We consider the ensemble Kalman inversion (EKI) which has been recently introduced as an efficient, gradient-free optimisation method to estimate unknown parameters in an inverse setting. In the case of large data sets, the EKI becomes computationally infeasible as the data misfit needs to be evaluated for each particle in each iteration. Here, randomised algorithms like stochastic gradient descent have been demonstrated to successfully overcome this issue by using only a random subset of the data in each iteration, so-called subsampling techniques. Based on a recent analysis of a continuous-time representation of stochastic gradient methods, we propose, analyse, and apply subsampling-techniques within EKI. Indeed, we propose two different subsampling techniques: either every particle observes the same data subset (single subsampling) or every particle observes a different data subset (batch subsampling).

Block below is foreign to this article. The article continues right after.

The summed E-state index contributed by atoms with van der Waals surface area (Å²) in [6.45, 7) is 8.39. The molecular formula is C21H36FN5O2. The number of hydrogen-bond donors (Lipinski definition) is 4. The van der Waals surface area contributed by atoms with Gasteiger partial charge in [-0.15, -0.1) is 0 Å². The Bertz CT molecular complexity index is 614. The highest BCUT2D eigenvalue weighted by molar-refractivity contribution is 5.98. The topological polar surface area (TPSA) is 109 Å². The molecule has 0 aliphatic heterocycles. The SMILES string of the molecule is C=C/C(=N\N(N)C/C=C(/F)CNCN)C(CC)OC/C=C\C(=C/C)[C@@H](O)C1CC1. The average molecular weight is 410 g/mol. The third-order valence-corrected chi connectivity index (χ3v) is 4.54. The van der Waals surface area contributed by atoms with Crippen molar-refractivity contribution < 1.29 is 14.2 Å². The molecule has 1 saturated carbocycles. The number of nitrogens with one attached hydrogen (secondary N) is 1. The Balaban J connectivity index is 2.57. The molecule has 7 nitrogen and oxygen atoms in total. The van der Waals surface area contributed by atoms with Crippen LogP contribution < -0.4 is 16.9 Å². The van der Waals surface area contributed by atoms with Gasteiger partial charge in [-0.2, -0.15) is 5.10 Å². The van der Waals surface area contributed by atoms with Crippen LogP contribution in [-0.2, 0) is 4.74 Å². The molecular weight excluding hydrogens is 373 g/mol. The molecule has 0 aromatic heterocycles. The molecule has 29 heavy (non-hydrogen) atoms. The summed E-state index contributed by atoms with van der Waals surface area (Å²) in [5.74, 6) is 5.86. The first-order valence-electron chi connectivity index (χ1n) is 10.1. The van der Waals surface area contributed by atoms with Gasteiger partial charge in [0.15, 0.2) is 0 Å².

- stochastic optimisation
- piecewise-deterministic Markov process
- particle system
- inverse problems
- data subsampling